Patient Kent Stephenson voluntarily raises his leg; © University of Louisville
Four people with paraplegia are able to voluntarily move previously paralyzed muscles as a result of a novel therapy that involves electrical stimulation of the spinal cord, according to a study funded in part by the National Institutes of Health and the Christopher & Dana Reeve Foundation.
The participants, each of whom had been paralyzed for more than two years, were able to voluntarily flex their toes, ankles, and knees while the stimulator was active, and the movements were enhanced over time when combined with physical rehabilitation. Researchers involved in the study say the therapy has the potential to change the prognosis of people with paralysis even years after injury.
"When we first learned that a patient had regained voluntary control as a result of spinal stimulation, we were cautiously optimistic," said Roderic Pettigrew, director of the National Institute of Biomedical Imaging and Bioengineering (NIBIB) at NIH, which provided support for the study. "Now that spinal stimulation has been successful in 4 out of 4 patients, there is evidence to suggest that a large cohort of individuals, previously with little realistic hope of any meaningful recovery from spinal cord injury, may benefit from this intervention."
One of the most impressive and unexpected findings of the study is that two of the patients who benefited from the spinal stimulation had complete motor and sensory paralysis. In these patients, the pathway that sends information about sensation from the legs to the brain is disrupted, in addition to the pathway that sends information from the brain to the legs in order to control movement. The researchers were surprised by the outcome; they had assumed that at least some of the sensory pathway needed to be intact for the therapy to be effective.
Claudia Angeli, assistant professor at the University of Louisville's Kentucky Spinal Cord Injury Research Center and her research colleagues report that three additional patients with paralysis have recovered voluntary muscle control following electrical stimulation of the spine.
The three patients in the new study include two with complete motor and sensory paralysis, and one with complete motor paralysis but some ability to experience sensation below his injury. Within just a few days of the start of stimulation, all three patients regained some voluntary control of previously paralyzed muscles.
The first person they implanted was unable to move or experience any sensation below his injury and was initially meant to be their baseline patient. "What was astounding about him was that not only was there voluntary movement, but we saw it in the first week of stimulation. We then saw it in the next two patients as well," said Susan Harkema, the director of rehabilitation research at the Kentucky Spinal Cord Injury Research Center at the University of Louisville, and a researcher in the study.
The researchers point to the speed at which each subject recovered voluntary movement as evidence that there may be dormant connections that exist in patients with complete motor paralysis. "Rather than there being a complete separation of the upper and lower regions relative to the injury, it's possible that there is some contact, but that these connections are not functional," said V. Reggie Edgerton, a UCLA distinguished professor of integrative biology and physiology, and the researcher responsible for developing the novel approach to rehabilitation. "The spinal stimulation could be reawakening these connections."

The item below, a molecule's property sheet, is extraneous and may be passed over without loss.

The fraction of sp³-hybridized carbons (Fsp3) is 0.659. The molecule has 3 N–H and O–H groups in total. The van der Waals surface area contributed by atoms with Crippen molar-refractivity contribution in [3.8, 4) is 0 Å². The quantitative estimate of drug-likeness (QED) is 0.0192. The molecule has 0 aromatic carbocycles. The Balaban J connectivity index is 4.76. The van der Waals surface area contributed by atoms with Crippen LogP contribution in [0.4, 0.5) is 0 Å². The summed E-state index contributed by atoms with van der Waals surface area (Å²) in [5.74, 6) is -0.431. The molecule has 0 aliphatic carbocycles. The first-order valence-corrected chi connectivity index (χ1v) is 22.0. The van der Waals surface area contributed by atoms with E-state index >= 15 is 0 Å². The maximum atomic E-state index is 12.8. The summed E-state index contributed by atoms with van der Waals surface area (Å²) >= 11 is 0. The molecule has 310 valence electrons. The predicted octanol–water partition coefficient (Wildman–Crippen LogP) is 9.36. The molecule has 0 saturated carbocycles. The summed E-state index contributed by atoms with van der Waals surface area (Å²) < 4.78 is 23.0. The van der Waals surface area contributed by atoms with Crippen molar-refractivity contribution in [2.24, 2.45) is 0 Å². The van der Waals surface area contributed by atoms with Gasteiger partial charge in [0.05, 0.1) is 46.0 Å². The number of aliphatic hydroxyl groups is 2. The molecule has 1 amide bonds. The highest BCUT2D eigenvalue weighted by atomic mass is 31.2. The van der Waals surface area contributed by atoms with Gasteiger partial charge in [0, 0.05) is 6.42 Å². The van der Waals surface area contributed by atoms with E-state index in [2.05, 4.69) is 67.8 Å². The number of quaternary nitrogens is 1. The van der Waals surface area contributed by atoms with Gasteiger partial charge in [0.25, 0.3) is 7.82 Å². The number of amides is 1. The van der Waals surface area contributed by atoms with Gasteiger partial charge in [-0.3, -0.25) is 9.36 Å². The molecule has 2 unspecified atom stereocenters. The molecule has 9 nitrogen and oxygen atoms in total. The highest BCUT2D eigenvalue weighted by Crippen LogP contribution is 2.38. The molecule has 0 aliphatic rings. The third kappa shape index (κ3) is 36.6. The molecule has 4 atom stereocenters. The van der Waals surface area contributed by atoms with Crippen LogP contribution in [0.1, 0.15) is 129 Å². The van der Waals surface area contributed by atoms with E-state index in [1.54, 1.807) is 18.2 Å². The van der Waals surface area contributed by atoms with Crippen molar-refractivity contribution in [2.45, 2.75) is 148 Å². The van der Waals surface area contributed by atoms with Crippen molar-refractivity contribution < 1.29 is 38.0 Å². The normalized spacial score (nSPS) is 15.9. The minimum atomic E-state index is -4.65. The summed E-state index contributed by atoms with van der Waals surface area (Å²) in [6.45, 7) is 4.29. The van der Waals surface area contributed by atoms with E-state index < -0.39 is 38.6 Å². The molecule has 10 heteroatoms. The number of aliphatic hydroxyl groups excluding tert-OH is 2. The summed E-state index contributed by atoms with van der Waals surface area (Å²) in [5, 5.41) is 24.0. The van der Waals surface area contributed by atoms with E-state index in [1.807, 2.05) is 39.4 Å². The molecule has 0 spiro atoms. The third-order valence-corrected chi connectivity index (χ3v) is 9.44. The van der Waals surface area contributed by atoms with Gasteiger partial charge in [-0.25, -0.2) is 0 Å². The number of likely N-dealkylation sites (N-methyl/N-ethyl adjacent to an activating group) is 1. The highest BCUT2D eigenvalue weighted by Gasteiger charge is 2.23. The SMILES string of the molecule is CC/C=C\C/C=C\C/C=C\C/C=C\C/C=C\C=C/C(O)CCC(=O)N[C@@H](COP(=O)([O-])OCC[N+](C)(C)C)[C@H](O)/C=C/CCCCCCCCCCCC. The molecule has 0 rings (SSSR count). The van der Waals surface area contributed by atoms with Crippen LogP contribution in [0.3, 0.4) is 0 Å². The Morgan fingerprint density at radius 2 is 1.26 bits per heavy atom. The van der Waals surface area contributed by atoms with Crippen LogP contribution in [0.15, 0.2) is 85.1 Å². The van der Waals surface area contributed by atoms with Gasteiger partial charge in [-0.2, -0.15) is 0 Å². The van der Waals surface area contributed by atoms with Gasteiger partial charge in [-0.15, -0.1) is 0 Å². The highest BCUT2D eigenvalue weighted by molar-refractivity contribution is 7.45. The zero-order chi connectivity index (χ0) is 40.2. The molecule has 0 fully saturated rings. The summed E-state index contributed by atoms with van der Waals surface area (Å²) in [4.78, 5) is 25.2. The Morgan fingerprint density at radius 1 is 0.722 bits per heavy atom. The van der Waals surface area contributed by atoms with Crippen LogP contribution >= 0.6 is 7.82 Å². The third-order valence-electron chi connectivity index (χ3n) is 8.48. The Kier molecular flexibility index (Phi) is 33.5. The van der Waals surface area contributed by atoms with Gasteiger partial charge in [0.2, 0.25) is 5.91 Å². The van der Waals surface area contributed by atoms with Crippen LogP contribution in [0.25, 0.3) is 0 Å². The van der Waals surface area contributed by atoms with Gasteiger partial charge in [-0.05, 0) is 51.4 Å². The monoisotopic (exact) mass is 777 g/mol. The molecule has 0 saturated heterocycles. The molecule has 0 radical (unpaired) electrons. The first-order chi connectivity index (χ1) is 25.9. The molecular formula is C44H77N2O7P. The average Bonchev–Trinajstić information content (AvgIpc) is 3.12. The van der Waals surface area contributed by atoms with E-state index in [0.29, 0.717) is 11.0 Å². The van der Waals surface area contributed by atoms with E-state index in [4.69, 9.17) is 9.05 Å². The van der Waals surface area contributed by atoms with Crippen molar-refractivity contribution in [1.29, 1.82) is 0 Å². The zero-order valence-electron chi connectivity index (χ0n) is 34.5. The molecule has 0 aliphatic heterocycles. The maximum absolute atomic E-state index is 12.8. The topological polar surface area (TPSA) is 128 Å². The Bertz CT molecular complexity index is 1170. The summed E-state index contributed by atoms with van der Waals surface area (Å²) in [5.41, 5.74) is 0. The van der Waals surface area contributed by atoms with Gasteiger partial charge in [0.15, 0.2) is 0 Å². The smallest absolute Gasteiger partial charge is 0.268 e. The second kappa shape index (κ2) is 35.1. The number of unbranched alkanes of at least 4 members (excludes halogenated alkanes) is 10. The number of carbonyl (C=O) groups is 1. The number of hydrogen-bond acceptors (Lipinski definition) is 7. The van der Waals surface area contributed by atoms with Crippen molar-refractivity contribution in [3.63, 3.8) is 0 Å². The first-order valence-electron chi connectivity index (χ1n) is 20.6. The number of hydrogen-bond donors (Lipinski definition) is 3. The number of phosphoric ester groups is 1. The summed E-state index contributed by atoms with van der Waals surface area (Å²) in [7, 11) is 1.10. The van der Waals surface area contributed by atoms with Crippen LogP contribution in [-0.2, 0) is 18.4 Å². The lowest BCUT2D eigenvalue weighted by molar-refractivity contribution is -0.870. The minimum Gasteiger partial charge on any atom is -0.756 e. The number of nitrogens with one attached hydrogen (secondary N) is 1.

An important aspect of the new study involved assessing the ability of each patient to modulate his movements in response to auditory and visual cues. "We hoped to determine if they could voluntarily move in the presence of stimulation, and also how controlled they could be about their movements," said Angeli.
All participants were able to synchronize leg, ankle, and toe movements in unison with the rise and fall of a wave displayed on a computer screen, and three out of the four were able to change the force at which they flexed their leg, depending on the intensity of three different auditory cues.
"The fact that the brain is able to take advantage of the few connections that may be remaining, and then process this complicated visual, auditory, and perceptual information, is pretty amazing. It tells us that the information from the brain is getting to the right place in the spinal cord, so that the person can control, with fairly impressive accuracy, the nature of the movement," said Edgerton.
The same tests were also administered following several months of spinal stimulation applied in conjunction with locomotor training. During this time, patients also carried out home-based training, which consisted of hour-long stimulation while practicing intentional movements lying down. At the end of the training, some subjects were able to execute voluntary movements with greater force and with reduced stimulation, while others experienced enhanced movement accuracy. Harkema says it's unclear whether the improvement was a result of the training or due to the cumulative effects of stimulation over time. They plan to test this distinction in their next study.
REHACARE.de; Source: NIH/National Institute of Biomedical Imaging & Bioengineering